Crucial century opening stand puts Australia in the box seat
David Warner and Chris Rogers’ century opening stand raised Australian hopes of a successful run chase at Chester-le-Street, which would narrow England’s Investec Test series lead to 2-1 with one to play.
The hosts already have the Ashes in safe keeping, having retained the urn with an unassailable lead after the drawn Test in Manchester.
But after being bowled out for 330 as Ryan Harris finished with career-best figures of seven for 117 on the fourth morning here, to set Australia 299 to win, England were unable to prevent the series’ first three-figure opening partnership as the tourists reached a teatime 120 for one.
On a surface with plenty of tricks in it by now, Australia seemed sure to face a tough task batting last as they try to stay in with a chance of levelling the score in these last two matches.
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But first-innings centurion Rogers and Warner gave them a major confidence boost with a stand of 109.
Rogers needed his fair share of fortune and, between the scores of three and 14, had four various scares.
He escaped a James Anderson review for lbw, then overturned another, looped a short delivery just short of Stuart Broad in his follow-through and was then dropped by Graeme Swann – diving to his right from second slip in front of first.
The last scrape was an uncanny repeat of a near identical incident in the first innings, with Tim Bresnan rather than Broad the bowler this time.
Warner (57no) completed his half-century from 74 balls when he timed Bresnan away off the back foot past cover for his eighth four to go with a six struck high over wide long-off from only the third ball bowled by England’s danger man Swann.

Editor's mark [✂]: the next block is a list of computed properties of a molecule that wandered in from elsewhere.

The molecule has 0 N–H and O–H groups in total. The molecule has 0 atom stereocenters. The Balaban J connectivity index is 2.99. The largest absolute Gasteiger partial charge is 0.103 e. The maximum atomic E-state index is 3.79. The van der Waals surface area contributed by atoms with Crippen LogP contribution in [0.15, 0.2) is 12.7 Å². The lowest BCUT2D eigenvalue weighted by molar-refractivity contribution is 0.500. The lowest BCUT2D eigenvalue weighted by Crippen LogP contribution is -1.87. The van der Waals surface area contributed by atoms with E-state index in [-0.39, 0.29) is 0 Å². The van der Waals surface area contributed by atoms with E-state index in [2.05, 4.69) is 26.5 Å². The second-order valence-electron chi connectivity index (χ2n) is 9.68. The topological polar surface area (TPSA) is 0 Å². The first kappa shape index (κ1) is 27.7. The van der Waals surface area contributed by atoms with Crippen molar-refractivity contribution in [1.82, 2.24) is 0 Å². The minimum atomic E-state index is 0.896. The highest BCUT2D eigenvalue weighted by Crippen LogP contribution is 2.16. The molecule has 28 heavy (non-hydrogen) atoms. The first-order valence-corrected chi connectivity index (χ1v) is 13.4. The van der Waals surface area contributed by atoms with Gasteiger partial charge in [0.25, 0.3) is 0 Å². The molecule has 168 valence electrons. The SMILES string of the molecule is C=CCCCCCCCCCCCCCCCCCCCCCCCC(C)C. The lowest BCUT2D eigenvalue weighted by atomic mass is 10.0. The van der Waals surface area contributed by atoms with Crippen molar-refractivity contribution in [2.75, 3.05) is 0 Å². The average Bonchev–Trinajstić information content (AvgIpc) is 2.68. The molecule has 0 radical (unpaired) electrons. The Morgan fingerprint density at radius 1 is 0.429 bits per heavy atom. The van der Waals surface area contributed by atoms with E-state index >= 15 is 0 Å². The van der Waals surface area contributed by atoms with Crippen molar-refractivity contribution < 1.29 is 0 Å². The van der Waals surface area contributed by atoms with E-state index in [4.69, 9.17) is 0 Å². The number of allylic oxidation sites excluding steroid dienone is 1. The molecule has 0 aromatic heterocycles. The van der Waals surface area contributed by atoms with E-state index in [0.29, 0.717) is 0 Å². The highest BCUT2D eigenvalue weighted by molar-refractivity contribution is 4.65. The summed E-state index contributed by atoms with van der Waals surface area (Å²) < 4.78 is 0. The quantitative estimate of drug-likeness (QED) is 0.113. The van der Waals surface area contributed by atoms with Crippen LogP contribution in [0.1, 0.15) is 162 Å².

Rogers appeared set to follow his partner to 50 until he was caught at slip, one run short, when Swann got one to grip.
Harris had taken two wickets in two balls this morning, but Bresnan’s telling counter-attack helped England add a combined 66 for the eighth and ninth wickets.
Harris saw off first Ian Bell and then the out-of-form Matt Prior for a golden duck.
Both were bowled, Bell (113) off an inside-edge as he tried in vain to jam down on a delivery which kept devilishly low from a good length and Prior unluckily off his elbow.
Bresnan responded, however, with a sudden rush of boundaries – striking three in succession off Jackson Bird as 60 runs, and three wickets, came in the first 10 overs of the second new ball.
England are significantly indebted to Bell this summer, although he could add only eight today – having faced 210 balls and hit 11 fours, to take his series tally to exactly 500 runs.
Harris bounced out Broad, caught off his left glove in the gully, to end a breezy stand of 24 with Bresnan.
England’s nightwatchman might easily have gone already, for 12, when he played no shot to Bird. But Aleem Dar decided not-out lbw and Hawk-Eye concluded umpire’s call, the ball clipping the top of leg stump.
Bresnan was therefore still around to greet Broad, and then Swann for another partnership which hurt Australia.
He eventually became Harris’ seventh wicket, when he chipped back a caught-and-bowled. But there was more frustration still to come for Australia, when Steve Smith dropped Swann at long-on off Nathan Lyon (three for 55), costing them another 13 runs they could ill afford before Anderson was last out caught-behind off the off-spinner.